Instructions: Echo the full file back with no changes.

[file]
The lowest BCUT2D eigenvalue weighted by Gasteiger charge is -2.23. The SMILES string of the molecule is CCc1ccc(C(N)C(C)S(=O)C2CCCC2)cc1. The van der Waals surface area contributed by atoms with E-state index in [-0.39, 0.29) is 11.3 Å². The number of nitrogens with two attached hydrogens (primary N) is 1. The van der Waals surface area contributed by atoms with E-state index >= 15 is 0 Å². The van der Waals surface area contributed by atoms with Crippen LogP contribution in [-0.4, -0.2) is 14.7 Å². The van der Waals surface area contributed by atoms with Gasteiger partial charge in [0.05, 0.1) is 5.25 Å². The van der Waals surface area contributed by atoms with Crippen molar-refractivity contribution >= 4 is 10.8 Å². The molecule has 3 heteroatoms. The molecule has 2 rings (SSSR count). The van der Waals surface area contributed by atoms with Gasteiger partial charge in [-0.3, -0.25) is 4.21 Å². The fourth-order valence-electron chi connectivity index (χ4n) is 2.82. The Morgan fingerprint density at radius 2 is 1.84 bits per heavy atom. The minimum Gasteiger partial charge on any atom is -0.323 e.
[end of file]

The lowest BCUT2D eigenvalue weighted by Gasteiger charge is -2.23. The SMILES string of the molecule is CCc1ccc(C(N)C(C)S(=O)C2CCCC2)cc1. The van der Waals surface area contributed by atoms with E-state index in [-0.39, 0.29) is 11.3 Å². The number of nitrogens with two attached hydrogens (primary N) is 1. The van der Waals surface area contributed by atoms with E-state index >= 15 is 0 Å². The van der Waals surface area contributed by atoms with Crippen LogP contribution in [-0.4, -0.2) is 14.7 Å². The van der Waals surface area contributed by atoms with Gasteiger partial charge in [0.05, 0.1) is 5.25 Å². The van der Waals surface area contributed by atoms with Crippen molar-refractivity contribution >= 4 is 10.8 Å². The molecule has 3 heteroatoms. The molecule has 2 rings (SSSR count). The van der Waals surface area contributed by atoms with Gasteiger partial charge in [-0.3, -0.25) is 4.21 Å². The fourth-order valence-electron chi connectivity index (χ4n) is 2.82. The Morgan fingerprint density at radius 2 is 1.84 bits per heavy atom. The minimum Gasteiger partial charge on any atom is -0.323 e.